27 April 2010

The Kids Are All Right

I'm on the road (again) this week. Mind you, it is nothing like last year when I was out of town for six weeks in a row. In fact, my former colleagues just headed to Cincinnati a couple of days ago, much as I did last year. Once I finish this current venture, my calendar is blissfully dull. Lots of work to do, but it can be done in the usual places and hours. This year, I get to enjoy my lilacs, peonies, honeysuckle, and other pleasures of home.

Wherever I roam these days, I try to take advantage of the opportunity to meet edubloggers. I have a couple from Stories from School on my assessment committee and enjoy seeing them on a regular basis. I've met Washington teacher-bloggers Jim, Ryan, and Hedgetoad in previous outings. I know Science for All from previous work (and miss running in the same circles as he). I was finally able to have some "face time" with "Mrs. Lipstick" and Jenny last November. I met Athena (who is now MIA) on a trip to Texas a few years ago. I get to chat with Hugh now and then. I briefly saw Joe in San Antonio last month. And, at ScienceOnline 2010, I met dozens of bloggers (including Washington's DigitalBio)---not necessarily of the edu variety, but important to me in other ways. If I get permission to go to ISTE in Denver in June, I hope to be part of edubloggercon and put a lot more faces with names. Edubloggers are a unique breed. It's been good to see them in different places and times...and I hope to meet many more.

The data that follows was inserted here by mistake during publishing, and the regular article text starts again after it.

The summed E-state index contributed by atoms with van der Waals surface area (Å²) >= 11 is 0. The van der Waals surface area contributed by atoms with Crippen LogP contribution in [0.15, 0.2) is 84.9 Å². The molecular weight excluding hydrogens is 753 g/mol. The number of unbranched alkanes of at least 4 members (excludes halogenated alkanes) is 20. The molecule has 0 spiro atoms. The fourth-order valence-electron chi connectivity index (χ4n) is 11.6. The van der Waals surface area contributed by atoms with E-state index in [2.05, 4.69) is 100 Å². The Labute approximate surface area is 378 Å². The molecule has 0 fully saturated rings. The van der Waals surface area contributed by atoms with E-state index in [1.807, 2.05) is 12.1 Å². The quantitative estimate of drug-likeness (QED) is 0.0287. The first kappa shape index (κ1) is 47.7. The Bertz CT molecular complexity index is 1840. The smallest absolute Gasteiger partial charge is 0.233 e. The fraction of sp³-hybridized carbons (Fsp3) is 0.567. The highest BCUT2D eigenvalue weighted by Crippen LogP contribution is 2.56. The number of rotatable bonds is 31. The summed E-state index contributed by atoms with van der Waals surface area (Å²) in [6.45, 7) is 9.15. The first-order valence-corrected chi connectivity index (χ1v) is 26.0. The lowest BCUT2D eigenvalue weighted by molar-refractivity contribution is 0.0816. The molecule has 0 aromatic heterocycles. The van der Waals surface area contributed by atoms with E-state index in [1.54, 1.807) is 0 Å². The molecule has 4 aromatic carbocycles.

It's easy in today's digital world to forget that there are real people behind these blogs. Many are teachers are on the front lines, some have administrative or policy perspective, others are students, parents, or community stakeholders. While there is no doubt that every voice is important, we have to remember that what we're really wanting to say is that every person is important. Each time I get to meet and learn from other bloggers in person, it reinforces that message for me. It is also a wonderful opportunity to gain a deeper understanding of that person and his or her perspective. A blog is only a small piece of the whole.

Last night, I finally got to meet Dr. Pezz (and Mrs. Pezz, who lurks here; and a friend of the family). They graciously agreed to take some time away from their home improvement projects to share a frosty beverage and swap some stories. Good people, passionate about education, doing what they can to make their schools a good place. Does this old lady's heart good to know the kids are in good hands here.

1 comment:

Jenny said...

I'm keeping my fingers crossed about ISTE for you! Thanks to the kindness of a generous edublogger I will be there, along with a couple of others from my school.